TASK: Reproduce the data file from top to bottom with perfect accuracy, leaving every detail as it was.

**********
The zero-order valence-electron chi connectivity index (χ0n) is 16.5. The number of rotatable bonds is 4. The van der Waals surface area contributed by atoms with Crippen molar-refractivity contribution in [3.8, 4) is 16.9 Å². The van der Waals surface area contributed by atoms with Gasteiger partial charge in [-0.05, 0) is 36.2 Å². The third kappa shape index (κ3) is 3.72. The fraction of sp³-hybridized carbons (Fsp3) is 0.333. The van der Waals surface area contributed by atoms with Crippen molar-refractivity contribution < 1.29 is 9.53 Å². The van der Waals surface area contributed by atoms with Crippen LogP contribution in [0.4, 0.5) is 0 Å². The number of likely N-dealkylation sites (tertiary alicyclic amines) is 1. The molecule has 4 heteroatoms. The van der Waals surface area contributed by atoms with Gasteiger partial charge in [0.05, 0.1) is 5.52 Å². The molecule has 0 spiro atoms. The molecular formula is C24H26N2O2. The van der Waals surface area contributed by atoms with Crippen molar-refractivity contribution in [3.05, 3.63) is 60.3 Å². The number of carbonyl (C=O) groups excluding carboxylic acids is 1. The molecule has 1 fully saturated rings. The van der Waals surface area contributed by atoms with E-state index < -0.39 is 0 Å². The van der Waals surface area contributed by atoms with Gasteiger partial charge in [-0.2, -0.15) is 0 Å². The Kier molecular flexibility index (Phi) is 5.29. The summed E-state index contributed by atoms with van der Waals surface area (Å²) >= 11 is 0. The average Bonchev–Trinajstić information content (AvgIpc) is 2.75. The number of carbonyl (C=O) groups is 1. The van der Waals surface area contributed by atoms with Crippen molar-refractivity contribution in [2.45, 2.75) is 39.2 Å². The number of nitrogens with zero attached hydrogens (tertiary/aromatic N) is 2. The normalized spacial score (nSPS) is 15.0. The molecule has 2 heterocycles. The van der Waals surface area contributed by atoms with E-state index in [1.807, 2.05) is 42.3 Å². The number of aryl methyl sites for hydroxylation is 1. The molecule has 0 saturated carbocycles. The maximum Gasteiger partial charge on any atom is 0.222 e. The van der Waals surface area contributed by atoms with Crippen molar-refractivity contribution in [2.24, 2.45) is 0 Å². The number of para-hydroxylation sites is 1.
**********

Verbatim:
The zero-order valence-electron chi connectivity index (χ0n) is 16.5. The number of rotatable bonds is 4. The van der Waals surface area contributed by atoms with Crippen molar-refractivity contribution in [3.8, 4) is 16.9 Å². The van der Waals surface area contributed by atoms with Gasteiger partial charge in [-0.05, 0) is 36.2 Å². The third kappa shape index (κ3) is 3.72. The fraction of sp³-hybridized carbons (Fsp3) is 0.333. The van der Waals surface area contributed by atoms with Crippen molar-refractivity contribution < 1.29 is 9.53 Å². The van der Waals surface area contributed by atoms with Crippen LogP contribution in [0.4, 0.5) is 0 Å². The number of likely N-dealkylation sites (tertiary alicyclic amines) is 1. The molecule has 4 heteroatoms. The van der Waals surface area contributed by atoms with Gasteiger partial charge in [0.05, 0.1) is 5.52 Å². The molecule has 0 spiro atoms. The molecular formula is C24H26N2O2. The van der Waals surface area contributed by atoms with Crippen molar-refractivity contribution in [3.05, 3.63) is 60.3 Å². The number of carbonyl (C=O) groups excluding carboxylic acids is 1. The molecule has 1 fully saturated rings. The van der Waals surface area contributed by atoms with E-state index < -0.39 is 0 Å². The van der Waals surface area contributed by atoms with Gasteiger partial charge in [-0.2, -0.15) is 0 Å². The Kier molecular flexibility index (Phi) is 5.29. The summed E-state index contributed by atoms with van der Waals surface area (Å²) >= 11 is 0. The average Bonchev–Trinajstić information content (AvgIpc) is 2.75. The number of carbonyl (C=O) groups is 1. The van der Waals surface area contributed by atoms with Crippen molar-refractivity contribution in [2.45, 2.75) is 39.2 Å². The number of nitrogens with zero attached hydrogens (tertiary/aromatic N) is 2. The normalized spacial score (nSPS) is 15.0. The molecule has 2 heterocycles. The van der Waals surface area contributed by atoms with E-state index in [1.807, 2.05) is 42.3 Å². The number of aryl methyl sites for hydroxylation is 1. The molecule has 0 saturated carbocycles. The maximum Gasteiger partial charge on any atom is 0.222 e. The van der Waals surface area contributed by atoms with Crippen molar-refractivity contribution in [2.24, 2.45) is 0 Å². The number of para-hydroxylation sites is 1.